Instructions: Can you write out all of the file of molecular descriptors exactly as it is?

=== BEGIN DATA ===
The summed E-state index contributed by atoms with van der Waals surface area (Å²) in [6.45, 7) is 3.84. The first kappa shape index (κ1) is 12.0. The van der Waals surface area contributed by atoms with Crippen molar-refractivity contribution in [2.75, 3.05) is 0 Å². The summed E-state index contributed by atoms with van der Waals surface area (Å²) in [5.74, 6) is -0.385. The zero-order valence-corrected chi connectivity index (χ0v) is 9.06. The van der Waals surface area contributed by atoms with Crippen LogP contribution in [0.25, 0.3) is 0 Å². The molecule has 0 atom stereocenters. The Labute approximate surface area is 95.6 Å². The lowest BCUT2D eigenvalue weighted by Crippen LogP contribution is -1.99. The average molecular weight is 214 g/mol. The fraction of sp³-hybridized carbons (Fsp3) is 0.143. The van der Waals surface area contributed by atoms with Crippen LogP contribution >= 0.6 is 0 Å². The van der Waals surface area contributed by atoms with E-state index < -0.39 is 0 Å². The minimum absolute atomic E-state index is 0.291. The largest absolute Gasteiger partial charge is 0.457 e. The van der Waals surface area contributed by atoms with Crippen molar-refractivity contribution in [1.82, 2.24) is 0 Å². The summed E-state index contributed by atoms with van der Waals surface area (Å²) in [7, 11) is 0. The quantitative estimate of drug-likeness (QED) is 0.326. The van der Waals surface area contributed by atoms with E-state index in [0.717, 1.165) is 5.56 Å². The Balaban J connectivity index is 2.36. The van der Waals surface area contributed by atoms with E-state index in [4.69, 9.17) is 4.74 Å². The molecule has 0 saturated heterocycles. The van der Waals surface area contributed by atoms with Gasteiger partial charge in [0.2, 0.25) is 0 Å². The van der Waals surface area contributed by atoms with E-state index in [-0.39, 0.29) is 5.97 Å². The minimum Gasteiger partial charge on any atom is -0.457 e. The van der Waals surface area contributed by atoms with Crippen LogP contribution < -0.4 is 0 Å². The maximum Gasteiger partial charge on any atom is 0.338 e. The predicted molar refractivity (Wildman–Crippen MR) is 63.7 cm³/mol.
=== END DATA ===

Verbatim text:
The summed E-state index contributed by atoms with van der Waals surface area (Å²) in [6.45, 7) is 3.84. The first kappa shape index (κ1) is 12.0. The van der Waals surface area contributed by atoms with Crippen molar-refractivity contribution in [2.75, 3.05) is 0 Å². The summed E-state index contributed by atoms with van der Waals surface area (Å²) in [5.74, 6) is -0.385. The zero-order valence-corrected chi connectivity index (χ0v) is 9.06. The van der Waals surface area contributed by atoms with Crippen LogP contribution in [0.25, 0.3) is 0 Å². The molecule has 0 atom stereocenters. The Labute approximate surface area is 95.6 Å². The lowest BCUT2D eigenvalue weighted by Crippen LogP contribution is -1.99. The average molecular weight is 214 g/mol. The fraction of sp³-hybridized carbons (Fsp3) is 0.143. The van der Waals surface area contributed by atoms with Crippen LogP contribution >= 0.6 is 0 Å². The van der Waals surface area contributed by atoms with E-state index < -0.39 is 0 Å². The minimum absolute atomic E-state index is 0.291. The largest absolute Gasteiger partial charge is 0.457 e. The van der Waals surface area contributed by atoms with Crippen molar-refractivity contribution in [1.82, 2.24) is 0 Å². The summed E-state index contributed by atoms with van der Waals surface area (Å²) in [7, 11) is 0. The quantitative estimate of drug-likeness (QED) is 0.326. The van der Waals surface area contributed by atoms with E-state index in [0.717, 1.165) is 5.56 Å². The Balaban J connectivity index is 2.36. The van der Waals surface area contributed by atoms with E-state index in [4.69, 9.17) is 4.74 Å². The molecule has 0 saturated heterocycles. The van der Waals surface area contributed by atoms with Gasteiger partial charge in [0.2, 0.25) is 0 Å². The van der Waals surface area contributed by atoms with E-state index in [-0.39, 0.29) is 5.97 Å². The minimum Gasteiger partial charge on any atom is -0.457 e. The van der Waals surface area contributed by atoms with Crippen LogP contribution < -0.4 is 0 Å². The maximum Gasteiger partial charge on any atom is 0.338 e. The predicted molar refractivity (Wildman–Crippen MR) is 63.7 cm³/mol.